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highlights Beverly Hills, Calif. Beverly Hills High School Volume 86, Issue One · September 21, 2012 Prop. 30 to cut UC/CSU funding Mabel Kabani Opinion Editor of that, Manaster said, has been spent on publicity, including building a website and hiring professionals to communicate with reporters. “I don’t want to spend several hundred million dollars, or a hundred some-odd million dollars, fixing the school if we need to go find another piece of land,” Manaster said. “So, about $1 million of that has been the expertise involved in making sure that the site can be built on and that it’s safe now. We’re that far away from knowing that. Three quarters of the campus is absolutely safe.” The University of California and California State University systems may potentially be forced to undergo larger cuts in an attempt to cover a $15.7 billion gap in the state’s revenues, according to Governor Jerry Brown’s revised budget proposal for the upcoming year. The new budget proposal, released May 14, directly reflected the change in the state’s economic climate. According to the California Department of Finance, the budget deficit has increased by $7 billion. Though the higher education systems will be affected by the budget cuts, welfare and health programs are also on the chopping block. However, decisions regarding these cuts will not be finalized until California residents vote either for or against Proposition 30, Sales and Income Tax Increase for 2012. If this proposition passes, the California sales tax will increase from 7.25 percent to 7.5 percent, a .25 percent raise. This proposition, which Brown advocates, will also create three new income brackets for taxpayers with incomes exceeding $250,000, $300,000 and $500,000; this would be effective for seven years. However, if these budget cuts take place, tuition prices for CSUs and UCs will spike and thousands of students will be affected. “The rising costs of tuition have definitely affected the overall environment of UCSB,” Danielle Fogel, class of 2011 alumnus and sophomore at UCSB, said. “I knew a lot of people who dropped out after a quarter because they couldn’t afford the increase in tuition along with living expenses.” Budget cuts will reduce the amount of students admitted into the UC and CSU college systems, according to UC Regents Board, but those who make the cut will also face challenges such as larger classroom sizes and a decreased number of courses. continued on page 2 continued on page 5 SASHA PARK $250,000 to anti-Metro lobbyists Budget money set aside to hire Washington D.C. lobbyists to oppose subway Danny Licht Culture Editor The district has spent approximately $2 million on issues relating to the Metro’s Westside Subway Extension, which has been slated to tunnel beneath Beverly. “A large portion of that — about $1 million — has been actually digging that trench that you saw last year, analyzing it and dealing with the accusation that the experts made,” Board of Education Vice President Jacob Manaster said of the trench on the front lawn last school year. Experts hired by the Metro- INSIDE Chef Smith serves the First Lady page 10 politan Transportation Authority (MTA) hypothesized that the campus was located above an active earthquake fault, a myth debunked by district-hired geologists’s analyses of the trench, which was paid for with Measure E funds. Measure E was passed, in 2008, to update and rebuild schools, along with associated costs, such as ensuring earthquake safety. This bond has paid for the approximately $2 million spent on subway-extension related costs — a fraction of the bond’s total $334 million loan. About $200,000 Wallis Annenberg Center previewed page 8 Girls’ volleyball battles Westlake page 12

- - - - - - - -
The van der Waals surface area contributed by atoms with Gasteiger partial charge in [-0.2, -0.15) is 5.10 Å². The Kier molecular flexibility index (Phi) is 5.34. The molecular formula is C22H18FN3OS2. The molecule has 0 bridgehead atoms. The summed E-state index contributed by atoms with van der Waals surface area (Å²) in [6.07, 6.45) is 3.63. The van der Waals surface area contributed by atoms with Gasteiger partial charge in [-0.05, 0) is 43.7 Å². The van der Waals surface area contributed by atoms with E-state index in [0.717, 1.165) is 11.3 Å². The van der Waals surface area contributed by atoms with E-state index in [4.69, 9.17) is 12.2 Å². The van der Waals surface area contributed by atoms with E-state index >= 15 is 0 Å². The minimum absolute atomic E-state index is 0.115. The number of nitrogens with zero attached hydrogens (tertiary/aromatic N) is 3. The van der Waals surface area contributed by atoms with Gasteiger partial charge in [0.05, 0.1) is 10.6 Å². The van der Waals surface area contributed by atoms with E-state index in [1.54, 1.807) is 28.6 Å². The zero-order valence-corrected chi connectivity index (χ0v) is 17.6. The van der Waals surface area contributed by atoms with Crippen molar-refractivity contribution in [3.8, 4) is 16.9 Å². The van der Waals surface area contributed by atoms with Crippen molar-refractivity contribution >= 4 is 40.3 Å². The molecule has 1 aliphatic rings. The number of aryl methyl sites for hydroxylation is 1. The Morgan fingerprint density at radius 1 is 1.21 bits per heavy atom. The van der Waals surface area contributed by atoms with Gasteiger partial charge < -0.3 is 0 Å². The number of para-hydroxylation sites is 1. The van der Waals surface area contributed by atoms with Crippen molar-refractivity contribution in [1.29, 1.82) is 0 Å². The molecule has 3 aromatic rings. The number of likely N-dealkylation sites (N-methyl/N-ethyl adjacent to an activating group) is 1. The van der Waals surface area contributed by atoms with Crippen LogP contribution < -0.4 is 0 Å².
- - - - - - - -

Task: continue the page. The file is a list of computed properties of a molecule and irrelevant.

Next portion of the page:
Volume 86 Issue 1

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